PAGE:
Mammoth Cave National Park is home to a great diversity of tree species. As you climb over ridges inhabited by drought hardy trees like cedars and pines and descend into wet valleys full of towering beeches and tulip poplars, you could encounter dozens of different tree species. Explore some of the most abundant tree species found in the park below.
white oak Quercus alba
While you may encounter many different species of oaks during your time in the park, one of the most abundant species is the white oak. These large trees can grow over 100 feet tall, with stout limbs branching from trunks up to four feet in diameter. The leaves of the white oak are four to eight inches long with a series of rounded lobes. While this tree is appreciated for its stout growth form, it is also highly important to wildlife species in the park. The acorns of the white oak provide an important food source for deer, wild turkeys, and squirrels, to name a few.
tulip poplar Liriodendron tulipifera
Holding the title of State Tree of Kentucky, the tulip poplar is commonly found within the park. Reaching heights near 200 feet tall, these trees made for excellent pipes during the saltpetre mining operations in the early 1800s. You can still see remnants of this old pipe system down inside of Mammoth Cave. On the surface, tulip poplars are easily recognized by their leaves that are nearly square in shape with 4 distinct tips. While these trees don’t grow tulips and are not a member of the poplar family, they got their name from their orange flowers resembling tulips that decorate the branches in the month of May.
American beech Fagus grandiflolia
Characterized by smooth gray bark and spreading flattened branches, American beeches can be found on many trails around the park. The leaves grow alternate from one another on the branch, displaying strong veins punctuated by sharp points on the leaf margin. These trees can be easily spotted in the fall as they are one of the last to lose their leaves. During the early days of November, as the browning leaves of oaks and maples decorate the forest floor, leaves of a brilliant golden hue make the presence of the American beech known throughout the park.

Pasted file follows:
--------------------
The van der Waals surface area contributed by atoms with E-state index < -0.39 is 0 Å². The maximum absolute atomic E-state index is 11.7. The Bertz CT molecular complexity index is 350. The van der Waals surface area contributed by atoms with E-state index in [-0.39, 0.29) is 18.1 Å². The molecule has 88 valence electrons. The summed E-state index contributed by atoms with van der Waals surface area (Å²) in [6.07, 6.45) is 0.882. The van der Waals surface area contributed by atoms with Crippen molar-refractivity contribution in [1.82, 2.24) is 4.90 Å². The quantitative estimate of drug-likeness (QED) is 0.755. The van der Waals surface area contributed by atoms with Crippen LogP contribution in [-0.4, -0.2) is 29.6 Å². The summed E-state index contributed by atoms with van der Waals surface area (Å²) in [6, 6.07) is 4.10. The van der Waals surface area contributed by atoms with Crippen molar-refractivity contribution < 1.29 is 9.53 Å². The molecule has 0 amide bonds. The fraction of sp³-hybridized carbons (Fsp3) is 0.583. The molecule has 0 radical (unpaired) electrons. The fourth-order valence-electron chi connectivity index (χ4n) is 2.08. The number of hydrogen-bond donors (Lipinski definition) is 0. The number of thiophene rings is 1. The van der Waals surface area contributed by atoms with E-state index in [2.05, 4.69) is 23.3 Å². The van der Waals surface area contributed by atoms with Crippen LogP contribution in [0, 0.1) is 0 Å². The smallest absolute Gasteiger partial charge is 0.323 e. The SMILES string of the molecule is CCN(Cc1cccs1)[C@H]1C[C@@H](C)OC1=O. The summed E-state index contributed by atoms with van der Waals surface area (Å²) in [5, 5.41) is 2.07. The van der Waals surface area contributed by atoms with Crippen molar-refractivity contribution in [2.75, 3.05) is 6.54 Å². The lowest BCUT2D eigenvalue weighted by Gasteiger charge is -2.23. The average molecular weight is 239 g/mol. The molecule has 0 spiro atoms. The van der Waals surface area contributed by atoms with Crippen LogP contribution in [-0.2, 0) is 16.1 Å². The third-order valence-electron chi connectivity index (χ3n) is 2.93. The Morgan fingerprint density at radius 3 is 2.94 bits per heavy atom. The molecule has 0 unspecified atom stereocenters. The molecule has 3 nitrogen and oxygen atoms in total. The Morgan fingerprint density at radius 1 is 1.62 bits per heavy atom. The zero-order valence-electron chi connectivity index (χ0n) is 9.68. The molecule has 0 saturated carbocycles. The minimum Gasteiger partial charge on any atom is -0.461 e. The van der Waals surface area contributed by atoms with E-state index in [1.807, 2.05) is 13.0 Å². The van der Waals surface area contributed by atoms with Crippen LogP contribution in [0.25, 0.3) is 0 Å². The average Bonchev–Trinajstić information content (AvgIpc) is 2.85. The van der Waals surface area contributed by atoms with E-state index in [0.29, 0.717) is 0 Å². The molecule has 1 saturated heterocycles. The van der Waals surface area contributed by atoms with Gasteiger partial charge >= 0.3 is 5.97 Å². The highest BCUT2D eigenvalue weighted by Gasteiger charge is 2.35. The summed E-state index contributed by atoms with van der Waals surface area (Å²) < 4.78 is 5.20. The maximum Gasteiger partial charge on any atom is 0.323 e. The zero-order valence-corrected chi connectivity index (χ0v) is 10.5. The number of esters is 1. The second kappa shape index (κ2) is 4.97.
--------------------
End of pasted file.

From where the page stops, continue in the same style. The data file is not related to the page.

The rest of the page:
Eastern red cedar Juniperus virginiana
Mammoth Cave is also home to several evergreen species. The red cedar can be identified by its peeling bark and scale-like leaves. On younger plants or new branches, you might find stiff sharp-pointed needles. Red cedars prefer high sunlight area which makes them a good pioneer species, meaning they tend to thrive on land that has recently been cleared of other, taller, tree species. For that reason, you have a good chance of seeing cedars alongside the roads as you drive into the park.
A Second Growth Forest
Prior to the establishment of Mammoth Cave National Park, the landscape looked quite different. The forest cover seen today was once cleared for open fields and farmland around many homesteads. In the 1930’s, in anticipation of a national park designation, the Civilian Conservation Corps came into the park and completed several public works projects, including planting over one million trees. These newly planted trees transformed the once open landscape to a second growth forest.
Last updated: November 10, 2021